Delaware County was the fastest-growing county in Ohio in the late 1990s. With this growth came increased concerns related to environmental stress. The frequency of road rage, for example, increased due to heavy traffic on what were formerly quiet country roads. A detailed environmental health survey was performed in 1998, which confirmed the concerns of public health professionals that more parks, green space, and wildlife habitat were needed; and that county development, zoning, and land annexation were out of control. The Delaware County Board of Health began working to create environmental health programs that would coordinate with land use planning to reduce the environmental stress. The Delaware County Regional Planning Commission worked with communities to identify an environmentally sound vision for the county, and has assisted them in meeting their goals.
Sustainable, livable cities, like Savannah, Georgia, and Portland, Oregon, have many land use elements in common. Among these are:
- Central public open spaces (parks, squares, or water) in every neighborhood
- A variety of architectural styles, with compatible elements
- Retention of history through restoration of structures
- Downtown or village centers with intimate, human scale and mixed uses
- Commercial districts with greenbelts, controlled traffic access points, and sign controls
- Residential areas with traffic-calming features, low speed limits, and separation of residential uses
- Industrial parks with wide roads for heavy trucks and landscaped greenbelts
- Preserved natural features (natural topography, wetlands, floodplains, and water)
- Preserved agriculture areas
PLANNING RETURNS TO ITS ROOTS
The built environment can affect personal health in ways we are only beginning to measure. Entering the twenty-first century, there was a renewed interest in land use planning and environmental health. Authors like Randall Arendt and Peter Katz have espoused open-space community designs for rural and urban areas. A century after the City Beautiful movement, Americans are once again interested in the quality of life in their communities and in linking land use planning with environmental health.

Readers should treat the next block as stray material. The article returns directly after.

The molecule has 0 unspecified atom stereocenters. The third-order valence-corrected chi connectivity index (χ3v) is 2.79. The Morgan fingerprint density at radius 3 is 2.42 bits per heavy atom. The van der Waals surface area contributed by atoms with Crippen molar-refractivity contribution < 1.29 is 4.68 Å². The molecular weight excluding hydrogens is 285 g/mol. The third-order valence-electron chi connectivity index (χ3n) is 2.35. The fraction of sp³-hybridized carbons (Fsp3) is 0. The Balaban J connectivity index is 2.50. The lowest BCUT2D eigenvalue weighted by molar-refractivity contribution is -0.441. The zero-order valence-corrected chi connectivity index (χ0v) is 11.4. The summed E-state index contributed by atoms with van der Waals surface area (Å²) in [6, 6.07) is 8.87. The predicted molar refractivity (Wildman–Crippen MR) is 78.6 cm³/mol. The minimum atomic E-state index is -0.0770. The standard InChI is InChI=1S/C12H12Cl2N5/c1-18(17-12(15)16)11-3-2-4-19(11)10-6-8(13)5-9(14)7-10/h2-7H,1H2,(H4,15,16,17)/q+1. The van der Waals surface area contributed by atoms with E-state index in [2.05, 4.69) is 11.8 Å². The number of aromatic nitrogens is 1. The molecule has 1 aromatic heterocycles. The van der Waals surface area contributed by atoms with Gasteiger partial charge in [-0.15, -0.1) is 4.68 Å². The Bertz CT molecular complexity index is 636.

(see also: Ecosystems; Environmental Determinants of Health; Healthy Communities; Not In My Backyard [NIMBY]; Urban Health; Urban Sprawl )
Arendt, R. (1994). Rural by Design. Chicago: Planners Press.
Ewing, R. (1996). Best Development Practices. Chicago: Planners Press.
Hines, T. S. (1974). Burnham of Chicago: Architect and Planner. New York: Oxford University Press.
Katz, P. (1994). The New Urbanism: Toward an Architecture of Community. New York: McGraw-Hill.
So, F. S., and Getzels, J., eds. (1988). The Practice of Local Government Planning, 2nd edition. Washington, DC: International City Management Association.
Whittick, A., ed. (1980). Encyclopedia of Urban Planning. Huntington, NY: Krueger.
"Land Use." Encyclopedia of Public Health. . Encyclopedia.com. (July 25, 2017). http://www.encyclopedia.com/education/encyclopedias-almanacs-transcripts-and-maps/land-use
"Land Use." Encyclopedia of Public Health. . Retrieved July 25, 2017 from Encyclopedia.com: http://www.encyclopedia.com/education/encyclopedias-almanacs-transcripts-and-maps/land-use
land use, exploitation of land for agricultural, industrial, residential, recreational, or other purposes. Because the United States historically has a laissez-faire attitude toward land use, the land has been exploited at will for economic gain. Only in recent decades have Americans realized that land is not a limitless commodity. Increasing population and industrial expansion have generated urban sprawl, with thousands of square miles of open space being taken over annually for housing and business. As a result congestion and widespread pollution, along with depletion of water and mineral resources and destruction of wilderness and wildlife habitats, have become increasingly severe (see also environmentalism).